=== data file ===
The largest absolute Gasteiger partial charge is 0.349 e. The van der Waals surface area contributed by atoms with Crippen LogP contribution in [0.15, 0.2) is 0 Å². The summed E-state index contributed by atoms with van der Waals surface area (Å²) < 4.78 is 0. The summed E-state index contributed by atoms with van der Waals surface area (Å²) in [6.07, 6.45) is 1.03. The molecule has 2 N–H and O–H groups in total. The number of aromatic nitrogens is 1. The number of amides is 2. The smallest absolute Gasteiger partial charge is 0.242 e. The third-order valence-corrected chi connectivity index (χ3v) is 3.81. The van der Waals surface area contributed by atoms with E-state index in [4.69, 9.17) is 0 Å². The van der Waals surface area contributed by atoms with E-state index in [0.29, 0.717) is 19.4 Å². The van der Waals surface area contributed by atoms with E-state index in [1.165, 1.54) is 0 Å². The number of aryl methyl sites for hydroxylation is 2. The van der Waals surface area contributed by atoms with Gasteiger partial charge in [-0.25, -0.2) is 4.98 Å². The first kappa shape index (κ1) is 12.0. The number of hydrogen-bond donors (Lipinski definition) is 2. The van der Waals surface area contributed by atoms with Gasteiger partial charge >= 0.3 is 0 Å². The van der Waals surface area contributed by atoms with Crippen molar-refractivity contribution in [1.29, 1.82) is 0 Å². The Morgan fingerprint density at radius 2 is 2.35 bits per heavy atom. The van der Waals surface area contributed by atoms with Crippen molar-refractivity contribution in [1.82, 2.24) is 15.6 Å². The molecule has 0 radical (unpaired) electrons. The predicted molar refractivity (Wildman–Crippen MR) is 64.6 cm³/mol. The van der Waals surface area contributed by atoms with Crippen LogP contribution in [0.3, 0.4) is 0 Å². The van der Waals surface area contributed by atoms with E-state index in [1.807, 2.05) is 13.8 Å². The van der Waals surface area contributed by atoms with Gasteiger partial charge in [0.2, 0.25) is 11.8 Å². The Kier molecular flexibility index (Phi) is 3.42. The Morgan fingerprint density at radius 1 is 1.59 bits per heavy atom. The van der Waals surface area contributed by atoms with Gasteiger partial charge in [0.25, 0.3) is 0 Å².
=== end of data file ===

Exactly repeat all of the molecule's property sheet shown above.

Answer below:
The largest absolute Gasteiger partial charge is 0.349 e. The van der Waals surface area contributed by atoms with Crippen LogP contribution in [0.15, 0.2) is 0 Å². The summed E-state index contributed by atoms with van der Waals surface area (Å²) < 4.78 is 0. The summed E-state index contributed by atoms with van der Waals surface area (Å²) in [6.07, 6.45) is 1.03. The molecule has 2 N–H and O–H groups in total. The number of aromatic nitrogens is 1. The number of amides is 2. The smallest absolute Gasteiger partial charge is 0.242 e. The third-order valence-corrected chi connectivity index (χ3v) is 3.81. The van der Waals surface area contributed by atoms with E-state index in [4.69, 9.17) is 0 Å². The van der Waals surface area contributed by atoms with E-state index in [0.29, 0.717) is 19.4 Å². The van der Waals surface area contributed by atoms with E-state index in [1.165, 1.54) is 0 Å². The number of aryl methyl sites for hydroxylation is 2. The van der Waals surface area contributed by atoms with Gasteiger partial charge in [-0.25, -0.2) is 4.98 Å². The first kappa shape index (κ1) is 12.0. The number of hydrogen-bond donors (Lipinski definition) is 2. The van der Waals surface area contributed by atoms with Gasteiger partial charge >= 0.3 is 0 Å². The van der Waals surface area contributed by atoms with Crippen molar-refractivity contribution in [1.29, 1.82) is 0 Å². The Morgan fingerprint density at radius 2 is 2.35 bits per heavy atom. The van der Waals surface area contributed by atoms with Crippen molar-refractivity contribution in [1.82, 2.24) is 15.6 Å². The molecule has 0 radical (unpaired) electrons. The predicted molar refractivity (Wildman–Crippen MR) is 64.6 cm³/mol. The van der Waals surface area contributed by atoms with Crippen LogP contribution in [0.3, 0.4) is 0 Å². The van der Waals surface area contributed by atoms with E-state index in [1.807, 2.05) is 13.8 Å². The van der Waals surface area contributed by atoms with Gasteiger partial charge in [0.2, 0.25) is 11.8 Å². The Kier molecular flexibility index (Phi) is 3.42. The Morgan fingerprint density at radius 1 is 1.59 bits per heavy atom. The van der Waals surface area contributed by atoms with Gasteiger partial charge in [0.25, 0.3) is 0 Å².